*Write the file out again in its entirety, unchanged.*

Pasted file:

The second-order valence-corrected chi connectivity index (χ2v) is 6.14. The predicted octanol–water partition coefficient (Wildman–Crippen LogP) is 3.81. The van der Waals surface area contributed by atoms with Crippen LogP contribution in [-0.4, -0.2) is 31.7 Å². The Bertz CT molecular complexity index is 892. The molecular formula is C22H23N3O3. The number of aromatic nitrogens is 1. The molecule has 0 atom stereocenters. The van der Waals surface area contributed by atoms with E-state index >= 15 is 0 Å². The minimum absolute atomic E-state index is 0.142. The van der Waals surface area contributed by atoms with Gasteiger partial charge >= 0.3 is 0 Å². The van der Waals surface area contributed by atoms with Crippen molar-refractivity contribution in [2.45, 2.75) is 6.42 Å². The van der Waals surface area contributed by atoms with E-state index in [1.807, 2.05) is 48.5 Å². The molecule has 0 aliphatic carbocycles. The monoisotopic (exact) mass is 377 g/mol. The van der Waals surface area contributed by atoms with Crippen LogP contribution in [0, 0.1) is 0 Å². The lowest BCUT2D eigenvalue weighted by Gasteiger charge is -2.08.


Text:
The second-order valence-corrected chi connectivity index (χ2v) is 6.14. The predicted octanol–water partition coefficient (Wildman–Crippen LogP) is 3.81. The van der Waals surface area contributed by atoms with Crippen LogP contribution in [-0.4, -0.2) is 31.7 Å². The Bertz CT molecular complexity index is 892. The molecular formula is C22H23N3O3. The number of aromatic nitrogens is 1. The molecule has 0 atom stereocenters. The van der Waals surface area contributed by atoms with E-state index >= 15 is 0 Å². The minimum absolute atomic E-state index is 0.142. The van der Waals surface area contributed by atoms with Gasteiger partial charge >= 0.3 is 0 Å². The van der Waals surface area contributed by atoms with Crippen molar-refractivity contribution in [2.45, 2.75) is 6.42 Å². The van der Waals surface area contributed by atoms with E-state index in [1.807, 2.05) is 48.5 Å². The molecule has 0 aliphatic carbocycles. The monoisotopic (exact) mass is 377 g/mol. The van der Waals surface area contributed by atoms with Crippen LogP contribution in [0, 0.1) is 0 Å². The lowest BCUT2D eigenvalue weighted by Gasteiger charge is -2.08.